It’s been 101 years since the Armistice was signed that ended the First World War. That war was so horrific it was viewed as the war to end all wars. People wanted peace.
In November 1919, President Wilson proclaimed Nov. 11 as the first commemoration of Armistice Day, but it wasn’t until 1938 and after many states had already made Armistice Day a legal holiday, that Congress made Nov. 11 in each year a legal holiday with the words describing it as “… a day to be dedicated to the cause of world peace and to be thereafter celebrated and known as “Armistice Day.”
For over three decades, Armistice Day was celebrated as a day dedicated to remembering and recognizing world peace was a goal. Then in 1954, Congress amended the Act of 1938 that created Armistice Day by striking out the word “Armistice” and inserting in its place, the word “Veterans.” That same year, President Dwight D. Eisenhower issued the first “Veterans Day Proclamation” which began with the words: “WHEREAS it has long been our custom to commemorate November 11, the anniversary of the ending of World War I, by paying tribute to the heroes of that tragic struggle and by rededicating ourselves to the cause of peace (emphasis added) …”
It was at this juncture the emphasis and reason for the day began to drift from remembering to dedicate ourselves to the cause of peace, to emphasizing the service of veterans (heroes) to their country. This is certainly very fitting when that service is necessary to defend the country, and necessary somehow [to] bring about peace through the action of war when negotiation and arbitration have failed, as was the case of the Second World War.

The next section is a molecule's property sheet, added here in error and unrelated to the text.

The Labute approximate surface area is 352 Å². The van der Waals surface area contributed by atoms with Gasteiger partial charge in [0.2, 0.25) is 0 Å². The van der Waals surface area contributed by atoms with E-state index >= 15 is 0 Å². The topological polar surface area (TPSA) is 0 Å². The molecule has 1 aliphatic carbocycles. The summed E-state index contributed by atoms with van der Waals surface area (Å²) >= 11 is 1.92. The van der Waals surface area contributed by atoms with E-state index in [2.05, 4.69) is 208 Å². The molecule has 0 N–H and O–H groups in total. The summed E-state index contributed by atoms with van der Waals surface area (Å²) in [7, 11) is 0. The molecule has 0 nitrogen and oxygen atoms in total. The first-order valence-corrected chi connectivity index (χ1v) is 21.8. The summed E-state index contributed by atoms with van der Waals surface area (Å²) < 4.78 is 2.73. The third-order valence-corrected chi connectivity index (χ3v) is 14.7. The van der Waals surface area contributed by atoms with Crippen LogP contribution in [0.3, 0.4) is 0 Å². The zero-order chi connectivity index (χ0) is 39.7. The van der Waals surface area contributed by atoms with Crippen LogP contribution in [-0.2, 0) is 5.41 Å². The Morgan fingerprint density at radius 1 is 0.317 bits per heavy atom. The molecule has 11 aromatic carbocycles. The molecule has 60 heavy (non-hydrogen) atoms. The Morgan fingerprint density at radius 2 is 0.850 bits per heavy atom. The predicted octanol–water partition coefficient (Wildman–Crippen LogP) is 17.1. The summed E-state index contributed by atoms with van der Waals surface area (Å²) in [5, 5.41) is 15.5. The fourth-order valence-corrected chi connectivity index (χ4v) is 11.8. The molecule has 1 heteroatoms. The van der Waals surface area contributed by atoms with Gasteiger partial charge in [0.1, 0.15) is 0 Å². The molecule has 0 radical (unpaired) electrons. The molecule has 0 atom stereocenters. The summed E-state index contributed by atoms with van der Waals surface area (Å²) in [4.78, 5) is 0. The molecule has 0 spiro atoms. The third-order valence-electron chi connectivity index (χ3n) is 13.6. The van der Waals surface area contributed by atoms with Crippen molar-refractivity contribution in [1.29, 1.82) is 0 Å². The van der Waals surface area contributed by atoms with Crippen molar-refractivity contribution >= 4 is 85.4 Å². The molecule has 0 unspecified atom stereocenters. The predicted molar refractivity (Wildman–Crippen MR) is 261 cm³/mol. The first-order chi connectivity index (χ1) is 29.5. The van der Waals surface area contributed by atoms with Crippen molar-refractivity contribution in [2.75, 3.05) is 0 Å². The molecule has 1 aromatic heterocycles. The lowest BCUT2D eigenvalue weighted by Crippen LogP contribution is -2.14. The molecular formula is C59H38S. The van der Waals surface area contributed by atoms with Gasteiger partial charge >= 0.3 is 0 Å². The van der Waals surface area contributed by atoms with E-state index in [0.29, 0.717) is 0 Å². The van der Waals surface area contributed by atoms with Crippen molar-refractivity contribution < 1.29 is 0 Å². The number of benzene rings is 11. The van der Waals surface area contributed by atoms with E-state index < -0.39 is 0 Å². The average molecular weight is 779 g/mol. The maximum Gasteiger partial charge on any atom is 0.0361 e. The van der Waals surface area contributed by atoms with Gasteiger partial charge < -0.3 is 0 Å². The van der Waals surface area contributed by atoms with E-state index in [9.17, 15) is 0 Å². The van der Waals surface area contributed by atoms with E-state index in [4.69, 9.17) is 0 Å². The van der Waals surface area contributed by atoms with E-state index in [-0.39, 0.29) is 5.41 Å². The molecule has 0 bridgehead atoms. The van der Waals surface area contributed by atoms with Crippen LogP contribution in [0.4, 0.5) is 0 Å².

Yet, in the recent decades, the U.S. wars, including the Vietnam War, the Iraq wars, the 18-year war in Afghanistan and the “war on terrorists” in many countries, [make] it seem this country has forgotten the real meaning of Armistice Day — rededicating ourselves to the cause of peace. Clearly, if peace had been at the forefront of our leaders’ thinking and mission, these wars would have been avoided.
Maybe it is human nature to be warlike. History is full of wars. Our recent attempts at promoting peace among nations have failed. The League of Nations, formed after World War One, failed to keep the peace. The United Nations, formed after World War Two, does not have a very good track record of fostering peace. Can we not simply live and let others live, rather than impose our way of being on others?
What will it take for us humans to realize peace is in our collective interest? Maybe a common enemy? So far, the enemy has been another nation or an alliance of other nations. But now, the looming common enemy is clearly showing its powerful mettle to all of us. Though alarm and fear are spreading in the face of this enemy, we do not fully and collectively acknowledge it is in our common interest to band together to face the enemy. Probably because that enemy is exactly us. We humans, collectively, are the ones creating the enemy — the climate crisis/emergency.
Maybe this common enemy will make us realize the many trillions of dollars spent on militarization and war by the U.S. and many other nations is better spent to promote the peace and do the work necessary to meet the challenge of the climate crisis/emergency.
I am not very hopeful our leaders are capable of making changes required. They are too caught up in the culture and patterns of the past to make the change of course. In the meantime, in the very little time we have, there are hundreds of actions individuals can take to face the challenge. And who knows, collectively, billions of small individual actions may just change the course of history.
A good first action is to change Veterans Day back to Armistice Day and a return to emphasizing and dedicating ourselves to the cause of peace.
Richard Czaplinski represents Will Miller Green Mountain Veterans For Peace, Chapter 57, as its president.